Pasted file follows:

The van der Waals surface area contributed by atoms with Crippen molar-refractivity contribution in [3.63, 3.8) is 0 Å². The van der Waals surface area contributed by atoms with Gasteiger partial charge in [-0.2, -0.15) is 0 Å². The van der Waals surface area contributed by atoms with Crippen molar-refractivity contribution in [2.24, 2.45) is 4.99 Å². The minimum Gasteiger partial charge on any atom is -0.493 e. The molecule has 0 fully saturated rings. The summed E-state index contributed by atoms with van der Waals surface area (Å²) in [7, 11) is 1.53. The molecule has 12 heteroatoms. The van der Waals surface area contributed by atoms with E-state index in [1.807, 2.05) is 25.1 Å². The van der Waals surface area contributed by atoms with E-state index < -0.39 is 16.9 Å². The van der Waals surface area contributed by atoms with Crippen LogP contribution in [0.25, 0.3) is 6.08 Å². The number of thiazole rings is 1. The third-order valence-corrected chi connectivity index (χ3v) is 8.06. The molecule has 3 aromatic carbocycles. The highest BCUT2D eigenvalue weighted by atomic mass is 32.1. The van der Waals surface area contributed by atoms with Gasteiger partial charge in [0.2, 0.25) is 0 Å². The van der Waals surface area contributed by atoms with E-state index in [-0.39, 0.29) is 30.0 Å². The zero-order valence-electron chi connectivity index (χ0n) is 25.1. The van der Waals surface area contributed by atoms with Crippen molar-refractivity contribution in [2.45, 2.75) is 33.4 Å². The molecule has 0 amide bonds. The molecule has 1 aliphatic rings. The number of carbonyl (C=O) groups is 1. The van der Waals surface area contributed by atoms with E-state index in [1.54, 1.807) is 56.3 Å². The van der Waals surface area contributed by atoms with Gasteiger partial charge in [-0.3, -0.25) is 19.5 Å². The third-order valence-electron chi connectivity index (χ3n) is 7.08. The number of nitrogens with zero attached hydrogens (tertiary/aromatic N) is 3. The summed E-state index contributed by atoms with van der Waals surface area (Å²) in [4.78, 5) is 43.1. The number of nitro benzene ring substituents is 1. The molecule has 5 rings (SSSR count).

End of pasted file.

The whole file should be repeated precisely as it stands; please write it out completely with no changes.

The van der Waals surface area contributed by atoms with Crippen molar-refractivity contribution in [3.63, 3.8) is 0 Å². The van der Waals surface area contributed by atoms with Gasteiger partial charge in [-0.2, -0.15) is 0 Å². The van der Waals surface area contributed by atoms with Crippen molar-refractivity contribution in [2.24, 2.45) is 4.99 Å². The minimum Gasteiger partial charge on any atom is -0.493 e. The molecule has 0 fully saturated rings. The summed E-state index contributed by atoms with van der Waals surface area (Å²) in [7, 11) is 1.53. The molecule has 12 heteroatoms. The van der Waals surface area contributed by atoms with E-state index in [1.807, 2.05) is 25.1 Å². The van der Waals surface area contributed by atoms with E-state index < -0.39 is 16.9 Å². The van der Waals surface area contributed by atoms with Crippen LogP contribution in [0.25, 0.3) is 6.08 Å². The number of thiazole rings is 1. The third-order valence-corrected chi connectivity index (χ3v) is 8.06. The molecule has 3 aromatic carbocycles. The highest BCUT2D eigenvalue weighted by atomic mass is 32.1. The van der Waals surface area contributed by atoms with Gasteiger partial charge in [0.2, 0.25) is 0 Å². The van der Waals surface area contributed by atoms with E-state index in [-0.39, 0.29) is 30.0 Å². The zero-order valence-electron chi connectivity index (χ0n) is 25.1. The van der Waals surface area contributed by atoms with Crippen molar-refractivity contribution in [2.45, 2.75) is 33.4 Å². The molecule has 0 amide bonds. The molecule has 1 aliphatic rings. The number of carbonyl (C=O) groups is 1. The van der Waals surface area contributed by atoms with E-state index in [1.54, 1.807) is 56.3 Å². The van der Waals surface area contributed by atoms with Gasteiger partial charge in [-0.3, -0.25) is 19.5 Å². The third-order valence-electron chi connectivity index (χ3n) is 7.08. The number of nitrogens with zero attached hydrogens (tertiary/aromatic N) is 3. The summed E-state index contributed by atoms with van der Waals surface area (Å²) in [4.78, 5) is 43.1. The number of nitro benzene ring substituents is 1. The molecule has 5 rings (SSSR count).